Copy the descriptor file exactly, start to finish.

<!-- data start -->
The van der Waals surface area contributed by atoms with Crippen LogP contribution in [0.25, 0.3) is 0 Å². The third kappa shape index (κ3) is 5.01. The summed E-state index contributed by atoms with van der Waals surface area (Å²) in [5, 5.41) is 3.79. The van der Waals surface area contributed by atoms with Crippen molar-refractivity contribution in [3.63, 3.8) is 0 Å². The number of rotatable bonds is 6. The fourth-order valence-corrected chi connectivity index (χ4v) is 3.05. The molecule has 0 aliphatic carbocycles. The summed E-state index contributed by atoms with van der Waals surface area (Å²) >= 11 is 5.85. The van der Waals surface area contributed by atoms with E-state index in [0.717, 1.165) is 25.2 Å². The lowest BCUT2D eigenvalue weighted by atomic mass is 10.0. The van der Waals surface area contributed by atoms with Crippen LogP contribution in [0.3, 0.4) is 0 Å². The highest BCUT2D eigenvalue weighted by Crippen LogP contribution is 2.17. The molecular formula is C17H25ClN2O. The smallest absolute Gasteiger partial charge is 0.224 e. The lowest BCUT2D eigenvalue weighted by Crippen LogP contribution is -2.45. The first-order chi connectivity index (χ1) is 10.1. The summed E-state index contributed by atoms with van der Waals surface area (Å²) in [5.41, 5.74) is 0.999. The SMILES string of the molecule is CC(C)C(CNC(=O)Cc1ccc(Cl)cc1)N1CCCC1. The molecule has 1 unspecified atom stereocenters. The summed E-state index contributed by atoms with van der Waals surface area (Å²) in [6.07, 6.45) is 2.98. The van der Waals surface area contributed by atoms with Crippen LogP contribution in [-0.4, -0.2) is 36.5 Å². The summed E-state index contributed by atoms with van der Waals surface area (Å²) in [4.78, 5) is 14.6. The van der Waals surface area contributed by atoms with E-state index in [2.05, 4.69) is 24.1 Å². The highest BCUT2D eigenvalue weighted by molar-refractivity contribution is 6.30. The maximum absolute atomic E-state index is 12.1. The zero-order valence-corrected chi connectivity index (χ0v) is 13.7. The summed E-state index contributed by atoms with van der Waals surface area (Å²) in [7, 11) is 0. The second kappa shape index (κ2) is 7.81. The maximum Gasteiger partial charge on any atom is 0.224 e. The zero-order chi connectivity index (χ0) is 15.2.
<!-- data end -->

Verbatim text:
The van der Waals surface area contributed by atoms with Crippen LogP contribution in [0.25, 0.3) is 0 Å². The third kappa shape index (κ3) is 5.01. The summed E-state index contributed by atoms with van der Waals surface area (Å²) in [5, 5.41) is 3.79. The van der Waals surface area contributed by atoms with Crippen molar-refractivity contribution in [3.63, 3.8) is 0 Å². The number of rotatable bonds is 6. The fourth-order valence-corrected chi connectivity index (χ4v) is 3.05. The molecule has 0 aliphatic carbocycles. The summed E-state index contributed by atoms with van der Waals surface area (Å²) >= 11 is 5.85. The van der Waals surface area contributed by atoms with E-state index in [0.717, 1.165) is 25.2 Å². The lowest BCUT2D eigenvalue weighted by atomic mass is 10.0. The van der Waals surface area contributed by atoms with Crippen LogP contribution in [0.3, 0.4) is 0 Å². The highest BCUT2D eigenvalue weighted by Crippen LogP contribution is 2.17. The molecular formula is C17H25ClN2O. The smallest absolute Gasteiger partial charge is 0.224 e. The lowest BCUT2D eigenvalue weighted by Crippen LogP contribution is -2.45. The first-order chi connectivity index (χ1) is 10.1. The summed E-state index contributed by atoms with van der Waals surface area (Å²) in [5.41, 5.74) is 0.999. The SMILES string of the molecule is CC(C)C(CNC(=O)Cc1ccc(Cl)cc1)N1CCCC1. The molecule has 1 unspecified atom stereocenters. The summed E-state index contributed by atoms with van der Waals surface area (Å²) in [6.07, 6.45) is 2.98. The van der Waals surface area contributed by atoms with Crippen LogP contribution in [-0.4, -0.2) is 36.5 Å². The summed E-state index contributed by atoms with van der Waals surface area (Å²) in [4.78, 5) is 14.6. The van der Waals surface area contributed by atoms with E-state index in [2.05, 4.69) is 24.1 Å². The highest BCUT2D eigenvalue weighted by molar-refractivity contribution is 6.30. The maximum absolute atomic E-state index is 12.1. The zero-order valence-corrected chi connectivity index (χ0v) is 13.7. The summed E-state index contributed by atoms with van der Waals surface area (Å²) in [7, 11) is 0. The second kappa shape index (κ2) is 7.81. The maximum Gasteiger partial charge on any atom is 0.224 e. The zero-order chi connectivity index (χ0) is 15.2.